It’s taking me a lot to unwind from that. I think, too, you hit a point in your life where you go, I can’t take anymore. I can’t take anymore, can I just get a rest? I think we all can relate to that statement, I can’t take anymore. I noticed at certain times that if things were heightened, we had something going on and we would plan an outing, or we would plan something, and maybe there was a forecast of rain or maybe a certain person was going to be there, whatever, I was immediate with, no, it’s going to bed bad, this is what’s going to happen, let’s just not engage it, as a way of protecting myself.

Mark: You prepared for the worst. Right. Rather than jumping in and experiencing disappointment of saying hey, the weather looks like it’s going to bed good, it’s going to be a great day, and then be disappointed by a number of factors that pull away from it being as good as it could be.

Melissa: Right, right.

Mark: It’s true. Here’s another one, they never move outside their comfort zone. I think that’s a good observation. They have their comfortable life, and to move out of it, I’d have to stretch. They love the word but, and I think this is very good because they will say, “It looks like a great restaurant, but I wonder why you didn’t book a table outside. It’s a lovely beach, but there’s always too many people around.” My favorite is, “I love you, but …”

Melissa: Oh, no.

Mark: When people say that, it’s like just cancel the first statement and just get to what you’re saying.

Melissa: I do that a lot. I say it in a funny way. I’m like-

Mark: Can I do it?

Melissa: Yeah, go ahead.

Mark: You’ll go, “Honey, I love you with all the depths of my heart, but really? You’re going to leave the plate in the sink looking like this?”

Melissa: It’s my way of trying to soften the blow of my irritation.

Mark: Yeah, you want to the lethal injection mode, versus the weapon of mass destruction.

Melissa: That’s what women do, right? They try to … and then men will just …

Mark: Just kill them softly and quietly. Negative people are underachievers, and I think this is true. They don’t stretch, they don’t push themselves to higher levels. They never get excited about future projects. That’s a clear sign of that. I agree. They become energy vampires, I mentioned this earlier, sucking the fun and funny out of the room. They drag other people into it. Negativity is very contagious. It’s probably one of the most contagious, viral components of life that if you really carry it, you’ll find it hooks easily in people, you’ll pull them into it. Next thing you know, everyone’s like yeah, this place is awful.

Melissa: Right.

Mark: I’m not having a great time.

Melissa: Wait a second, that’s right. This is why I feel horrible.

Mark: Therefore, they miss all the good things in life and that’s the saddest part about being a negative person is you miss out on the great experiences. Those great experiences become embedded in your system, and you remember them forever as good moments. Unfortunately, they miss out because they have a lens that’s toxic.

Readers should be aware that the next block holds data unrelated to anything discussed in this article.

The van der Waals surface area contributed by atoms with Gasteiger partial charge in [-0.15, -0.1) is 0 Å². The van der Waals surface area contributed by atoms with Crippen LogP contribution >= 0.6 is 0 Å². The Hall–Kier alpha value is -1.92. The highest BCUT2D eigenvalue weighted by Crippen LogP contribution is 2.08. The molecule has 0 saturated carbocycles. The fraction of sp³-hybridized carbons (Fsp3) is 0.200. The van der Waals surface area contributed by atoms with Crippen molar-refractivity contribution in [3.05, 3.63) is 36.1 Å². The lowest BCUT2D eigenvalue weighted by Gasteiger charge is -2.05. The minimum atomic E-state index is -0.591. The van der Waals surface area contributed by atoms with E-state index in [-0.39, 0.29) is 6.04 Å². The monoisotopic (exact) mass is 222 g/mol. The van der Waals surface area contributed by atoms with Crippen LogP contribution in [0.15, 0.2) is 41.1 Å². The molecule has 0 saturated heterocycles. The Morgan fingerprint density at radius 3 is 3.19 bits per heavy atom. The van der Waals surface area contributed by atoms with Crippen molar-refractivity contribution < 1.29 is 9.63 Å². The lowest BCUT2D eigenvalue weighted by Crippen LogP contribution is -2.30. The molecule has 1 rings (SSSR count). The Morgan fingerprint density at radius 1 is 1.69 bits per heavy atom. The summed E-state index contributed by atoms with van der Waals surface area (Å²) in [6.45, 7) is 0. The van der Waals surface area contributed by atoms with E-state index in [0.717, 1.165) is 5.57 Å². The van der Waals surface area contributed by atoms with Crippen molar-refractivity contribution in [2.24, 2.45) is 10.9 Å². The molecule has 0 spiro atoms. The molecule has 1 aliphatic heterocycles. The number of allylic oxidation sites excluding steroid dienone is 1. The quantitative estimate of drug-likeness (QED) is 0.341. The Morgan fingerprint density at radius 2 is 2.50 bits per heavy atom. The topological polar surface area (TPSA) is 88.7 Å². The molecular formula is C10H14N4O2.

Melissa: Yeah.

Mark: Even if there’s something good, they find a way to put a negative spin on it. I find I can do that, and I can do that way more than I would really like to admit. I will take something and go, “Yeah, but … ” or I’ll turn it into, “Yeah, but you don’t understand, there’s this going on,” and then the negativity is like a tractor beam, a magnetic pull of unbelief. That’s the saddest thing that it does, is it cultivates a mindset of unbelief that we just don’t believe. It’s one of our greatest assets in the kingdom of God, is being able to believe, being able to hope. I want to say this before we go further. I do not believe, as Christians, that the opposite of being negative is being positive.

Melissa: That’s a good point, babe.

Mark: Positive thinking has its limitations, because if somebody died, the response to not being negative is not, “Well, I guess it was a good time for God to take them away, right?”

Melissa: Yeah.

Mark: That’s ridiculous. No, it’s a time to weep, and that’s not being negative. I think the opposite of negativity is being a hope filled person. Hope is, as I define it with people that I teach and train, is hope is your vision, it’s your divine perspective. It’s the spiritual lens by which you see yourself, your world, and your future by. We live by our hope every day. I’m not talking about I hope I can, I hope I can, I hope I get something for Christmas. That’s a very shallow definition of hope. Hope is where I’m headed, what I’m seeing, and for many people their hope is very weak, it’s very limited, and it’s a muscle that has to be fed. I believe that really growing out of my negative perspectives, I’ve learned to improve my hope of how I see life, through a redemptive lens of what God can do in any circumstance and any situation. As we emphasize this subject, I’m not trying to say you just need to be positive in every situation.